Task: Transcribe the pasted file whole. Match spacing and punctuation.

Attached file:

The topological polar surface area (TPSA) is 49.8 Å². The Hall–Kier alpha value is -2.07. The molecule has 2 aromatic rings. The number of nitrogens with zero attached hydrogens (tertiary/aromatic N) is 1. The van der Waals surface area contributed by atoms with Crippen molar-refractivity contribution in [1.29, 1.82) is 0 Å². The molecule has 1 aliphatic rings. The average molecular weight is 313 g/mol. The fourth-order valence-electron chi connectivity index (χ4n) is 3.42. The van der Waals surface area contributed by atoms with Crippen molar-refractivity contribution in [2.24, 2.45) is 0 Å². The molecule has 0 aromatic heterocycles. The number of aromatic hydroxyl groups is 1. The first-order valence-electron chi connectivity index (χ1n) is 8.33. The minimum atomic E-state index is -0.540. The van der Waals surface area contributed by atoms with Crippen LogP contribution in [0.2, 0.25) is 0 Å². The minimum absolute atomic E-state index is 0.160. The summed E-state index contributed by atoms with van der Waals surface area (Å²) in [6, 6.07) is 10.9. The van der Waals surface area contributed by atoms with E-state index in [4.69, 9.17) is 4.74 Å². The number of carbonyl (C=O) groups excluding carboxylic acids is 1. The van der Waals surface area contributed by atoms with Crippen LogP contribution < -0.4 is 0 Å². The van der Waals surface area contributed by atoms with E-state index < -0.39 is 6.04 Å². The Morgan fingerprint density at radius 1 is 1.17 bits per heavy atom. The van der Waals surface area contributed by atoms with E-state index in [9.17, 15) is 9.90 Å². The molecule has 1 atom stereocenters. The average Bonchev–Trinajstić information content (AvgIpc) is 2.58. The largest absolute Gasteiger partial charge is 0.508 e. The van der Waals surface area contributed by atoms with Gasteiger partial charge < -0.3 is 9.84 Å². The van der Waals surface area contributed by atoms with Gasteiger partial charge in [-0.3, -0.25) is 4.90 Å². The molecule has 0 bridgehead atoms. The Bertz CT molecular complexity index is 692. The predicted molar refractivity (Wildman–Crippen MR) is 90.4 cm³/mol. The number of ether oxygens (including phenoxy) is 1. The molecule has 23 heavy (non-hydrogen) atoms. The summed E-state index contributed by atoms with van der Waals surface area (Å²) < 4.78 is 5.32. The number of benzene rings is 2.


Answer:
The topological polar surface area (TPSA) is 49.8 Å². The Hall–Kier alpha value is -2.07. The molecule has 2 aromatic rings. The number of nitrogens with zero attached hydrogens (tertiary/aromatic N) is 1. The van der Waals surface area contributed by atoms with Crippen molar-refractivity contribution in [1.29, 1.82) is 0 Å². The molecule has 1 aliphatic rings. The average molecular weight is 313 g/mol. The fourth-order valence-electron chi connectivity index (χ4n) is 3.42. The van der Waals surface area contributed by atoms with Crippen molar-refractivity contribution in [2.24, 2.45) is 0 Å². The molecule has 0 aromatic heterocycles. The number of aromatic hydroxyl groups is 1. The first-order valence-electron chi connectivity index (χ1n) is 8.33. The minimum atomic E-state index is -0.540. The van der Waals surface area contributed by atoms with Crippen LogP contribution in [0.2, 0.25) is 0 Å². The minimum absolute atomic E-state index is 0.160. The summed E-state index contributed by atoms with van der Waals surface area (Å²) in [6, 6.07) is 10.9. The van der Waals surface area contributed by atoms with E-state index in [4.69, 9.17) is 4.74 Å². The number of carbonyl (C=O) groups excluding carboxylic acids is 1. The van der Waals surface area contributed by atoms with Crippen LogP contribution < -0.4 is 0 Å². The van der Waals surface area contributed by atoms with E-state index < -0.39 is 6.04 Å². The Morgan fingerprint density at radius 1 is 1.17 bits per heavy atom. The van der Waals surface area contributed by atoms with E-state index in [9.17, 15) is 9.90 Å². The molecule has 1 atom stereocenters. The average Bonchev–Trinajstić information content (AvgIpc) is 2.58. The largest absolute Gasteiger partial charge is 0.508 e. The van der Waals surface area contributed by atoms with Gasteiger partial charge < -0.3 is 9.84 Å². The van der Waals surface area contributed by atoms with Gasteiger partial charge in [-0.3, -0.25) is 4.90 Å². The molecule has 0 bridgehead atoms. The Bertz CT molecular complexity index is 692. The predicted molar refractivity (Wildman–Crippen MR) is 90.4 cm³/mol. The number of ether oxygens (including phenoxy) is 1. The molecule has 23 heavy (non-hydrogen) atoms. The summed E-state index contributed by atoms with van der Waals surface area (Å²) < 4.78 is 5.32. The number of benzene rings is 2.